The Gift of Handwork

My beloved grandmother gave me gifts to guide me on my life’s journey. Her main wish was that I would practise a faith “because it would be a comfort to you”. And in my own way I work at that every day, and it has become my foundation.

However what I am remembering here is that she also taught me to prize handwork, both as a survival skill and a steadying pleasure. Her own needlework came from the Depression, and so was shabby. But it was made with love and enthusiasm.

From my earliest days I watched her turn her hand to helpful projects with more zeal than skill. Ever happy to help, in the late forties, when I was a small girl and my parents did not have money for a winter coat for me, she cut up a man’s old woollen coat, and working at her trusty black and gold Singer sewing machine she fashioned me a jacket which kept me warm, if not stylish. She also knitted me many pairs of scratchy woollen mittens which were attached to each other with crocheted strings, so they wouldn’t get lost. There were quilts spread over our beds, quilts of flimsy fabric, scavenged from old cotton house dresses, pieced into pinwheel patterns with questionable hand-sewing, designed only to get the job done as quickly as possible.

It must have been a delight for my grandmother, who only had sons, to have a granddaughter to play with. Assorted teddy bears got refurbished as needed, perhaps with garish plaid patches, and of course, rudimentary dolls’ clothes were created, sometimes with me standing by her side watching the needle slide in and out joining the pieces of fabric. Through all of it there was an unspoken but fervent sense of her great love for me.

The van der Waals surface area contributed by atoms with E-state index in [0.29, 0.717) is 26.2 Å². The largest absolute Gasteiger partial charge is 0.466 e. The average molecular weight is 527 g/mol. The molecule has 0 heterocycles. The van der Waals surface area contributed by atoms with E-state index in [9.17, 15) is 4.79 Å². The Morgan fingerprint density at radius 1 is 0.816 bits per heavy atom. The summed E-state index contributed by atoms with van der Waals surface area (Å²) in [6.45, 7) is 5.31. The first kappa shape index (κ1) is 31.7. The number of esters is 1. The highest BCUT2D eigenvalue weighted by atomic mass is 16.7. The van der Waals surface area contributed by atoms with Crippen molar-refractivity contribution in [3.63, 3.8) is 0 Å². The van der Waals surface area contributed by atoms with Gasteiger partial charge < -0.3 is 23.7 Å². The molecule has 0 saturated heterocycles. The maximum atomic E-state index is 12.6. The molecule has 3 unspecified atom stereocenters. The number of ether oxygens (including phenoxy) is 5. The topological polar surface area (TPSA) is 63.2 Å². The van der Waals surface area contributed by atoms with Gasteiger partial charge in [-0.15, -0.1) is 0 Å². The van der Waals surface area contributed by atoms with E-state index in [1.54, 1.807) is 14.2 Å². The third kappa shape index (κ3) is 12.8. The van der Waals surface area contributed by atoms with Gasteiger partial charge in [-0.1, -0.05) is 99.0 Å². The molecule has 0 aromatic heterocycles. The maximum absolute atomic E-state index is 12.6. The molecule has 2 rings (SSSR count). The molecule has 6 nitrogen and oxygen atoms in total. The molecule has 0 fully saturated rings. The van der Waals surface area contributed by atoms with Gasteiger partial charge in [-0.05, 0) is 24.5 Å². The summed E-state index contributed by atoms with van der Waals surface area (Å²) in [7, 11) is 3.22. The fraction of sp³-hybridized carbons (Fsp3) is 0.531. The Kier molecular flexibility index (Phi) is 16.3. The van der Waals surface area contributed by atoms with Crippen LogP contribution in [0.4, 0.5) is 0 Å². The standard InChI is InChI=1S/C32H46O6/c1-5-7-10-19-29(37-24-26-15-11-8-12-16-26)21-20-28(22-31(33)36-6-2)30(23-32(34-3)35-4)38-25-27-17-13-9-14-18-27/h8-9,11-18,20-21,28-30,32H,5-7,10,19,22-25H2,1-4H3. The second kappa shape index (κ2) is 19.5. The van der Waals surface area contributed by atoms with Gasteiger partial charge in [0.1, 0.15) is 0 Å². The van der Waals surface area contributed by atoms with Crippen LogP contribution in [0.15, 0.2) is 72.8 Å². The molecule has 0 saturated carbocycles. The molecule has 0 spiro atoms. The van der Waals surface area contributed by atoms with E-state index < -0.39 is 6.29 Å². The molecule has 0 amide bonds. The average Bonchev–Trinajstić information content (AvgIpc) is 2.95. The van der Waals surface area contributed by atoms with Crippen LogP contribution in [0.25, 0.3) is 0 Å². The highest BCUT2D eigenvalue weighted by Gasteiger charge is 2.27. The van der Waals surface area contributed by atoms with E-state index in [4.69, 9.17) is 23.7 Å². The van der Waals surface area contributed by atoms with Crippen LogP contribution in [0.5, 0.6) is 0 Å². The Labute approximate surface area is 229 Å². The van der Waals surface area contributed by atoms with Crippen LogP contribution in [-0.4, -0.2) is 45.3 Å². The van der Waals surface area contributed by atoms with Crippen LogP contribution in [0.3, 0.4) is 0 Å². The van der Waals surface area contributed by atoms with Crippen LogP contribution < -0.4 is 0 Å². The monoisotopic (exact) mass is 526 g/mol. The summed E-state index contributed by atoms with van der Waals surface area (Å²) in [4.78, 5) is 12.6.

(Only when I was set up with a small embroidery hoop and a threaded needle did I realize that hand sewing was much more frustrating and difficult than it appeared when I watched my grandmother.)

Going down town to Kresge’s or the Five and Dime in search of loot for her projects was one of her greatest pleasures. After a thoroughly satisfying morning of rummaging, she would trot home triumphant, to draw out of her handbag a fistful of skeins of garishly coloured embroidery floss and a small paper bag of assorted spools of sewing thread, which had been on sale and which were bound to come in handy.

When I was a teenager I learned that her handwork could be a gift for others. My grandmother gloried in scrounging remnants of cloth, and from these she spent her evenings cutting and sewing aprons in several different patterns, at least fifty of them, her contribution to her church bazaar. (Her best-seller, she told us, was specially designed with a pocket holding clothespins, useful for pinning washing to a clothesline. These aprons, although neatly made and useful, were hardly tasteful, combining whatever spare fabrics she could find.

By then, she was going to a snooty Oakville church, and I suspect the ladies’ group looked down on my grandmother’s contributions to their sale. But it would have been hard for them to argue with her, because, as she always proudly announced, her useful aprons sold out, with special requests for more.

Later, in the desolation of widowhood, when she no longer was surrounded by the cheery comings and goings of many relatives, she decided to crochet me an afghan. This year-long project, I suspect was to be as much a comfort for her in her loneliness as a gift for her beloved granddaughter, now gone away to university. As you can see in the picture above, the colours are garish, the materials second rate, but I’m certain that each tidy stitch was a landline for her. And in the years since, I keep this afghan, stretched across my couch as a reminder of my grandmother and her love of handmade textiles, which now also has given me so much joy.

My Grandmother, holding her great grandson, Morgan, with my Mother

Some of my blogs will be about making and makers. What I am celebrating in these are resourcefulness, self-reliance, but most of all, the sheer pleasure and comfort of making things by hand. In time I also hope to include examples of later life creations from friends, all of us saying “We are still here. Our lives matter.”

Small with Great Love

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